“We all carry with us keys, wallet and phone. These are major burdens, they are so important for modern life but everyone hates carrying them.

“With a simple implant that uses less energy and carries less risk than an ear-piercing, you can replace them.”

He is able to access not only his house but his car via the implant under his skin, although he admits that getting the device to work with his car required “a bit of hacking”.

But he envisions a future where chips can do far more – and that, he predicts, will attract more people to the community of bio-hacking.

“If someone could use an implant to get on the train, buy coffee, secure their computer, secure their data, get into their house, drive a car – all of these possible applications will compel a lot more adoption.”

For Matt Eagles, the implant he has in his brain is not a luxury so much as a necessity to cope with the Parkinson’s disease he has had since he was a child.

He has two 15cm electrodes that run deep into his brain and create two bumps on his head which he affectionately refers to as “baby giraffe horns”.

The implants are attached to a pulse generator in his chest, which disrupts the electrical signals to his brain and allows him to walk.

“They have given me back my dignity. When you struggle to turn over in bed at night or can’t get out of bed to go to the bathroom, to be suddenly able to do so is a huge plus.”

It has also given him back confidence to pursue his love of photography – he was an accredited football photographer at the 2012 Olympics – and, perhaps most importantly, he has got married.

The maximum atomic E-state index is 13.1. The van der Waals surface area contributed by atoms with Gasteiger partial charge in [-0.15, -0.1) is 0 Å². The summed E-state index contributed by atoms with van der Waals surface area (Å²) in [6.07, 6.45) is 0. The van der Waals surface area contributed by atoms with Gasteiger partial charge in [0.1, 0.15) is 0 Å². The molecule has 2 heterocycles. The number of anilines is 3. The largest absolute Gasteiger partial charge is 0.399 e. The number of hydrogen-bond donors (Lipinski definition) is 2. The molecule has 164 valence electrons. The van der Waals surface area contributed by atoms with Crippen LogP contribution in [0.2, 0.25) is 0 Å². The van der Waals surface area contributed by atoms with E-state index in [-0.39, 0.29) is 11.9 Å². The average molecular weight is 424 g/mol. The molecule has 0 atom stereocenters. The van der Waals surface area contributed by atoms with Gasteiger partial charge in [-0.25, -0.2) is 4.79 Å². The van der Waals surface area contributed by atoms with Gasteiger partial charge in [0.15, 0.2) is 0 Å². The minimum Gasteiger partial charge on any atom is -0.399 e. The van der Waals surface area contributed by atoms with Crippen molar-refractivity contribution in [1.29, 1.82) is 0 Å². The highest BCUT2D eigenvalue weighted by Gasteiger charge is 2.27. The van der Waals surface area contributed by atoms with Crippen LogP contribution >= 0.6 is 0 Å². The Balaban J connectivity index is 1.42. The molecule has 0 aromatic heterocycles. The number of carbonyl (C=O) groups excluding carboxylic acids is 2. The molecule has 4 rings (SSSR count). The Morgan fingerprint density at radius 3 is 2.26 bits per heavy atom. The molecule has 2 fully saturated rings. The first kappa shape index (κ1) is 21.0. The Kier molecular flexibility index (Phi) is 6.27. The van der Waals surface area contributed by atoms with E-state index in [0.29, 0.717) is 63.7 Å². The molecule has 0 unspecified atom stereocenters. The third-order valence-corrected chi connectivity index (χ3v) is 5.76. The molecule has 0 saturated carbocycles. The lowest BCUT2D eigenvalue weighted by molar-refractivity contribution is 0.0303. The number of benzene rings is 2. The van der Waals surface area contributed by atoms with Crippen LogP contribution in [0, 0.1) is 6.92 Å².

Many regard medicine as being the real mainstream application for bio-hacking, from cochlear implants which improve hearing loss to smart pills that can be ingested and access, analyse and manipulate bodily functions.

Some bio-hackers are ready to go one step further. In October 2017, Josiah Zayner, who has a doctorate in biochemistry and molecular biophysics from the University of Chicago, injected his arm with DNA from a gene-editing tool called Crispr.

It is a stunt that he has since said he regrets but his attempt to edit his own genes – in this case to trigger a genetic change in his cells to increase muscle mass – made headlines at the time, largely around the ethics of such experimentation.

“There is a continuum between therapy and enhancement and it is difficult to draw the line between where medicine ends and enhancement begins,” said Prof John Harris, an ethicist from the University of Manchester.

“As for gene editing the tools are available and relatively cheap and easy to use, but people would be extremely ill-advised to try it.”

There has also been objections on religious grounds from some, with Mr Sjostrom receiving negative feedback from a group in the Christian community.

“They see implantable technology and assume the end of times are here and that it is the mark of the beast. It is important to know how to deal with this technology from a theological point of view.”